This base-case scenario has the potential to place a severe strain on healthcare systems. The optimistic scenario would see a peak of disease burden close to that seen over the past six months, while the pessimistic would see a very significantly higher burden of disease than in the past six months. Note that in every scenario, our analysis indicates that hospitalizations will likely be higher in the next six months than they were in the past six months.

In any scenario for the future of the COVID-19 pandemic, much depends on the ways in which societies respond. Three levers are likely to be especially important, starting with the extent to which countries can effectively scale and make available new oral therapeutics with the potential to reduce the chance of progression to severe disease, and which are unlikely to be blunted by Omicron. Second, evidence is accumulating that booster doses are especially important for protecting against the Omicron variant; accelerating their rollout will help protect populations. And third, given public fatigue and the lessons of the past two years, finding the right combination of public-health measures will be critical.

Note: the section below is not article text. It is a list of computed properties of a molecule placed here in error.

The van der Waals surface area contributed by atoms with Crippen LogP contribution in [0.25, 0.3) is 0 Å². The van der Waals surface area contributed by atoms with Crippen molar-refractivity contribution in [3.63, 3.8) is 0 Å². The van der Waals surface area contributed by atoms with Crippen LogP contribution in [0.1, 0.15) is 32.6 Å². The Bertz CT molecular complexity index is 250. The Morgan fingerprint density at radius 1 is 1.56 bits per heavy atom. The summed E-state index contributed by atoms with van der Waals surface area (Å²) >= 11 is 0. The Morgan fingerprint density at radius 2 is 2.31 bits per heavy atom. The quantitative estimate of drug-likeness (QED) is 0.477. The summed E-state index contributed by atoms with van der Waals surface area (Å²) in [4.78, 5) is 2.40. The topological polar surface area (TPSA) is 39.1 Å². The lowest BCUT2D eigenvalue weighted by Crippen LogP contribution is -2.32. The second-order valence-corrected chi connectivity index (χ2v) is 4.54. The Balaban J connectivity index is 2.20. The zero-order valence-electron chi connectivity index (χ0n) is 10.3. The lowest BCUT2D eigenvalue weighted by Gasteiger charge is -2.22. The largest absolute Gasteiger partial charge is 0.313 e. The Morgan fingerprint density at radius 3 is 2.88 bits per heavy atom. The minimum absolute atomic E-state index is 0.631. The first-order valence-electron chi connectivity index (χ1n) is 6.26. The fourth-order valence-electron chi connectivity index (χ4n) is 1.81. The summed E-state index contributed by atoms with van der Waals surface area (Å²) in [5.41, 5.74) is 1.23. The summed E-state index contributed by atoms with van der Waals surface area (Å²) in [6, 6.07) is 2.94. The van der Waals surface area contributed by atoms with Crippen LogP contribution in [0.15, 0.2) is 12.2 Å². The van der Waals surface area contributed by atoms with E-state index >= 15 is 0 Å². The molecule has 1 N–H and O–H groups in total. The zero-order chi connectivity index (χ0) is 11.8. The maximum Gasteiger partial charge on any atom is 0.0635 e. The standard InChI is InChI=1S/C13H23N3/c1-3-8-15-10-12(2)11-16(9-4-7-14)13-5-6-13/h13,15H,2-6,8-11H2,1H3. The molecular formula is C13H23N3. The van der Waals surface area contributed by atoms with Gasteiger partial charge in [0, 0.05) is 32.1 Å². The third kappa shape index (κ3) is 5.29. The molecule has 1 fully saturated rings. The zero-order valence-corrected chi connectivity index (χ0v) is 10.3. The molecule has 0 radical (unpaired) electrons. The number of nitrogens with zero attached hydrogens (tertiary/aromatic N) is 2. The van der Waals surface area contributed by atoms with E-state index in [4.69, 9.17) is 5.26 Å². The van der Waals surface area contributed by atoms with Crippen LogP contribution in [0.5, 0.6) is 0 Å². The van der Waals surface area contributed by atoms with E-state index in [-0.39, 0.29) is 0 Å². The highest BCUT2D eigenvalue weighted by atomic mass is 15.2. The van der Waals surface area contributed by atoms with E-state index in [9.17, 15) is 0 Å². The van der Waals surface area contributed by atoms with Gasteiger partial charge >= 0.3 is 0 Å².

The Omicron variant

Three main factors determine the real-world impact of any new SARS-CoV-2 variant: the extent to which it can evade the immunity developed by those who have been vaccinated or previously infected by other variants, its inherent infectiousness (often expressed as a higher basic reproduction number, or R0), and the severity of disease caused. The first two factors combine to drive the number of cases, while the third determines the number of severe cases and deaths. For example, the Delta variant, which remains dominant in most of the world, was significantly more transmissible than previously circulating variants were, showed limited incremental evasion of immunity, and caused moderately more severe disease relative to other variants.